I myself move abroad swift-rising flying then,
I use the wings of the land-bird and use the wings of the sea-bird, and look down as from a height,
I do not deny the precious results of peace, I see populous cities with wealth incalculable,
I see numberless farms, I see the farmers working in their fields or barns,
I see mechanics working, I see buildings everywhere founded, going up, or finish'd,
I see trains of cars swiftly speeding along railroad tracks drawn by the locomotives,
I see the stores, depots, of Boston, Baltimore, Charleston, New Orleans,
I see far in the West the immense area of grain, I dwell awhile hovering,
I pass to the lumber forests of the North, and again to the Southern plantation, and again to California;
Sweeping the whole I see the countless profit, the busy gatherings, earn'd wages,
See the Identity formed out of thirty-eight spacious and haughty States, (and many more to come,)
See forts on the shores of harbors, see ships sailing in and out;
Then over all, (aye! aye!) my little and lengthen'd pennant shaped like a sword,
Runs swiftly up indicating war and defiance—and now the halyards have rais'd it,
Side of my banner broad and blue, side of my starry banner,
Discarding peace over all the sea and land.

                    Banner and Pennant

Yet louder, higher, stronger, bard! yet farther, wider cleave!
No longer let our children deem us riches and peace alone,
We may be terror and carnage, and are so now,
Not now are we any one of these spacious and haughty States, (nor any five, nor ten,)
Nor market nor depot we, nor money-bank in the city,
But these and all, and the brown and spreading land, and the mines below, are ours,
And the shores of the sea are ours, and the rivers great and small,
And the fields they moisten, and the crops and the fruits are ours,
Bays and channels and ships sailing in and out are ours—while we over all,
Over the area spread below, the three or four millions of square miles, the capitals,
The forty millions of people,—O bard! in life and death supreme,
We, even we, henceforth flaunt out masterful, high up above,
Not for the present alone, for a thousand years chanting through you,
This song to the soul of one poor little child.

                    Child

O my father I like not the houses,
They will never to me be any thing, nor do I like money,
But to mount up there I would like, O father dear, that banner I like,
That pennant I would be and must be.

                    Father

Child of mine you fill me with anguish,
To be that pennant would be too fearful,
Little you know what it is this day, and after this day, forever,
It is to gain nothing, but risk and defy every thing,
Forward to stand in front of wars—and O, such wars!—what have you to do with them?
With passions of demons, slaughter, premature death?

                    Banner

Demons and death then I sing,
Put in all, aye all will I, sword-shaped pennant for war,
And a pleasure new and ecstatic, and the prattled yearning of children,
Blent with the sounds of the peaceful land and the liquid wash of the sea,
And the black ships fighting on the sea envelop'd in smoke,
And the icy cool of the far, far north, with rustling cedars and pines,
And the whirr of drums and the sound of soldiers marching, and the hot sun shining south,
And the beach-waves combing over the beach on my Eastern shore, and my Western shore the same,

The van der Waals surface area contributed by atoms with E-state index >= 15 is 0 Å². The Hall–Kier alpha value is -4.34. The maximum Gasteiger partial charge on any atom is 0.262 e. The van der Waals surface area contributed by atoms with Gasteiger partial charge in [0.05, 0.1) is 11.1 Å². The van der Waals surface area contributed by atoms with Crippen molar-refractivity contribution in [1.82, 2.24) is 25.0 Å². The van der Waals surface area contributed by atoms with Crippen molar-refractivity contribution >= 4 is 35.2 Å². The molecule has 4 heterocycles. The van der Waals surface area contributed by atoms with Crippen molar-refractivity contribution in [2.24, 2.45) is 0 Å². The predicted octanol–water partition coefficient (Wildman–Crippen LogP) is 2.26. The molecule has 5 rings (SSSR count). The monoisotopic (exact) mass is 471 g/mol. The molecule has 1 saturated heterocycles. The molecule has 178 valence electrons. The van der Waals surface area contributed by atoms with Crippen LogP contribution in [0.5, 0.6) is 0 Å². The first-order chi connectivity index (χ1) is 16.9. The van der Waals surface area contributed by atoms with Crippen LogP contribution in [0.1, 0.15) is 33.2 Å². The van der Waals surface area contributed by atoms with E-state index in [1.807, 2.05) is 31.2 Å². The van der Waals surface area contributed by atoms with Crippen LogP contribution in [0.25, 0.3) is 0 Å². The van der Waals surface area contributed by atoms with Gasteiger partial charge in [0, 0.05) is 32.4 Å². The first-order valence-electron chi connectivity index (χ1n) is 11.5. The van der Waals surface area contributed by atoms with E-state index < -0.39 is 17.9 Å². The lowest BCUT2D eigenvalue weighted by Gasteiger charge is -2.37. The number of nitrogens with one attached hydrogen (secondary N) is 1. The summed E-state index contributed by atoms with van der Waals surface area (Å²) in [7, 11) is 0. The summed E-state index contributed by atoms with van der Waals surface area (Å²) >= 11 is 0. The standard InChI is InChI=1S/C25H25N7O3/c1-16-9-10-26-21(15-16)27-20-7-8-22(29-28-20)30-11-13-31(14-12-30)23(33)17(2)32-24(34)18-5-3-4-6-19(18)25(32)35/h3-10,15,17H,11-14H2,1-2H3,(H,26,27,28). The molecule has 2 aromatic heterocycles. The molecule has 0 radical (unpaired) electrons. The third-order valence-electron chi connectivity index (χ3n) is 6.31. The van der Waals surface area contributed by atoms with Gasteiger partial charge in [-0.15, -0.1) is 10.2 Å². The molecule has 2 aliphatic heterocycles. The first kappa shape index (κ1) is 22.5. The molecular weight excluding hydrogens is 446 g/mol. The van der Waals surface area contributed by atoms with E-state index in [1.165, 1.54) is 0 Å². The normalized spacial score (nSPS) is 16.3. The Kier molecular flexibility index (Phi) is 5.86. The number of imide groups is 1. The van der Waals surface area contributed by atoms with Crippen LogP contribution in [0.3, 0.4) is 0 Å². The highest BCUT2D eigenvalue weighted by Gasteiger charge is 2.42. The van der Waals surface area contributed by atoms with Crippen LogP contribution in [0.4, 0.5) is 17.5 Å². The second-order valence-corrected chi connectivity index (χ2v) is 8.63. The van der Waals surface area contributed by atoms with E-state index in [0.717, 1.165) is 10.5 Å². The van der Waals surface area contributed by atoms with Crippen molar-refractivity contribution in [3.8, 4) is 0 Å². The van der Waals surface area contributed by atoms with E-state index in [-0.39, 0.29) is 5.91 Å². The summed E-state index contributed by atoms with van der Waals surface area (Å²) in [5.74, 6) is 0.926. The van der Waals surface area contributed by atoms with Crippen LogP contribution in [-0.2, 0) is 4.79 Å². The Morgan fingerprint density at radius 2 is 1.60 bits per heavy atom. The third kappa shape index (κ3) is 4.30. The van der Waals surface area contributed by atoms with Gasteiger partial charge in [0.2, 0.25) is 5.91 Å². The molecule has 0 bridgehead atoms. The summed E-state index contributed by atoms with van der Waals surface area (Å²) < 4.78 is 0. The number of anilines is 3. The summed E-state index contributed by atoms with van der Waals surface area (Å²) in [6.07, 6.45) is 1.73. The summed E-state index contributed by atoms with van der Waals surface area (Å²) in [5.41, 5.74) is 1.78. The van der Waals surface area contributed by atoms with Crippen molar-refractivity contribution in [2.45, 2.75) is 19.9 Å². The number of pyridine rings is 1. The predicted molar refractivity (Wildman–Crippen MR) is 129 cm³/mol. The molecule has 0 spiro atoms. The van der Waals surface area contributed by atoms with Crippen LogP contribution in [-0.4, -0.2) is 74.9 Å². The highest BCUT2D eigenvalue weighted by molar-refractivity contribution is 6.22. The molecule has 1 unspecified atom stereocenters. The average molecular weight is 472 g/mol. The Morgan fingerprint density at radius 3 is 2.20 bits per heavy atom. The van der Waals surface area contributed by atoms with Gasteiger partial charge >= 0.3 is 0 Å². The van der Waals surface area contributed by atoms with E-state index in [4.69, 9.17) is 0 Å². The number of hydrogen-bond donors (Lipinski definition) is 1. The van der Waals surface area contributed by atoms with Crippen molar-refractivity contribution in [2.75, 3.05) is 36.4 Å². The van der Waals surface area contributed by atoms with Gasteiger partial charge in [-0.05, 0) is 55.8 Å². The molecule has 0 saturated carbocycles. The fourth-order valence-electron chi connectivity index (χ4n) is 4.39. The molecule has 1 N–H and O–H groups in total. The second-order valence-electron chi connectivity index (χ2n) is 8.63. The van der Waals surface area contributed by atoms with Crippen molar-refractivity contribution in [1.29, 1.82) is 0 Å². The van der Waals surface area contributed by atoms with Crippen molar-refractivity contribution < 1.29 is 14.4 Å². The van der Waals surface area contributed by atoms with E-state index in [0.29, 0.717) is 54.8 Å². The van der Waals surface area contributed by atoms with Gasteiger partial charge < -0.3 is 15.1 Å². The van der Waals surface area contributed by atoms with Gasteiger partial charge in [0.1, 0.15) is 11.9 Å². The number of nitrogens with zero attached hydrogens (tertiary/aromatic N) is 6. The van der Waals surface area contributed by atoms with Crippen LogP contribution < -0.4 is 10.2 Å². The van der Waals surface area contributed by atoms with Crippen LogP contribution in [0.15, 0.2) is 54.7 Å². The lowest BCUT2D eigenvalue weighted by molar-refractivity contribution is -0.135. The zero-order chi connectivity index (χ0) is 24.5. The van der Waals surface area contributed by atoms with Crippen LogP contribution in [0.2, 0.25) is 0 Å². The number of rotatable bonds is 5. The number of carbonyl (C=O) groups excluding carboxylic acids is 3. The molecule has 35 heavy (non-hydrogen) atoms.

And all between those shores, and my ever running Mississippi with bends and chutes,
And my Illinois fields, and my Kansas fields, and my fields of Missouri,
The Continent, devoting the whole identity without reserving an atom,
Pour in! whelm that which asks, which sings, with all and the yield of all,
Fusing and holding, claiming, devouring the whole,
No more with tender lip, nor musical labial sound,
But out of the night emerging for good, our voice persuasive no more,
Croaking like crows here in the wind.

                    Poet

My limbs, my veins dilate, my theme is clear at last,
Banner so broad advancing out of the night, I sing you haughty and resolute,
I burst through where I waited long, too long, deafen'd and blinded,
My hearing and tongue are come to me, (a little child taught me,)
I hear from above O pennant of war your ironical call and demand,
Insensate! insensate! (yet I at any rate chant you,) O banner!
Not houses of peace indeed are you, nor any nor all their prosperity, (if need be, you shall again have every one of those houses to destroy them,
You thought not to destroy those valuable houses, standing fast, full of comfort, built with money,
May they stand fast, then? not an hour except you above them and all stand fast;)
O banner, not money so precious are you, not farm produce you, nor the material good nutriment,
Nor excellent stores, nor landed on wharves from the ships,
Not the superb ships with sail-power or steam-power, fetching and carrying cargoes,
Nor machinery, vehicles, trade, nor revenues—but you as henceforth I see you,
Running up out of the night, bringing your cluster of stars, (ever-enlarging stars,)
Divider of daybreak you, cutting the air, touch'd by the sun, measuring the sky,
(Passionately seen and yearn'd for by one poor little child,
While others remain busy or smartly talking, forever teaching thrift, thrift;)
O you up there! O pennant! where you undulate like a snake hissing so curious,
Out of reach, an idea only, yet furiously fought for, risking bloody death, loved by me,
So loved—O you banner leading the day with stars brought from the night!
Valueless, object of eyes, over all and demanding all—(absolute owner of all)—O banner and pennant!
I too leave the rest—great as it is, it is nothing—houses, machines are nothing—I see them not,
I see but you, O warlike pennant! O banner so broad, with stripes, sing you only,
Flapping up there in the wind.